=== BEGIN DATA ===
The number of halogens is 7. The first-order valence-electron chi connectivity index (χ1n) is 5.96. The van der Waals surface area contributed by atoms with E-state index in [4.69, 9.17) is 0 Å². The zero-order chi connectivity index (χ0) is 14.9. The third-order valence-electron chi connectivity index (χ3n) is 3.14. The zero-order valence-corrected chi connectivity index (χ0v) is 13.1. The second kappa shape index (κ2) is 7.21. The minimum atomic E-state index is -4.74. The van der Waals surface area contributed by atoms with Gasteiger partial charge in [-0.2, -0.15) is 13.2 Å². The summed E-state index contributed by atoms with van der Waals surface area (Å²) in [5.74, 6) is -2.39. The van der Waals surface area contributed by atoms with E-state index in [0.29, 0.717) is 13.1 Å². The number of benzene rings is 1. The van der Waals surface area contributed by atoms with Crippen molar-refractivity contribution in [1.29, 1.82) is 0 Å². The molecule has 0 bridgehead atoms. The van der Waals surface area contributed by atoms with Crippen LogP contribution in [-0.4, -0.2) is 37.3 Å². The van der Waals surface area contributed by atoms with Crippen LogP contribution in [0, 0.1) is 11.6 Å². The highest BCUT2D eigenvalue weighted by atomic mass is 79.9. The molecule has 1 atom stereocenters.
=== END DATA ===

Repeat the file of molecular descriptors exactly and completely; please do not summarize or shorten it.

The number of halogens is 7. The first-order valence-electron chi connectivity index (χ1n) is 5.96. The van der Waals surface area contributed by atoms with E-state index in [4.69, 9.17) is 0 Å². The zero-order chi connectivity index (χ0) is 14.9. The third-order valence-electron chi connectivity index (χ3n) is 3.14. The zero-order valence-corrected chi connectivity index (χ0v) is 13.1. The second kappa shape index (κ2) is 7.21. The minimum atomic E-state index is -4.74. The van der Waals surface area contributed by atoms with Gasteiger partial charge in [-0.2, -0.15) is 13.2 Å². The summed E-state index contributed by atoms with van der Waals surface area (Å²) in [5.74, 6) is -2.39. The van der Waals surface area contributed by atoms with E-state index in [0.29, 0.717) is 13.1 Å². The number of benzene rings is 1. The van der Waals surface area contributed by atoms with Crippen molar-refractivity contribution in [1.29, 1.82) is 0 Å². The molecule has 0 bridgehead atoms. The van der Waals surface area contributed by atoms with Crippen LogP contribution in [-0.4, -0.2) is 37.3 Å². The van der Waals surface area contributed by atoms with Crippen LogP contribution in [0, 0.1) is 11.6 Å². The highest BCUT2D eigenvalue weighted by atomic mass is 79.9. The molecule has 1 atom stereocenters.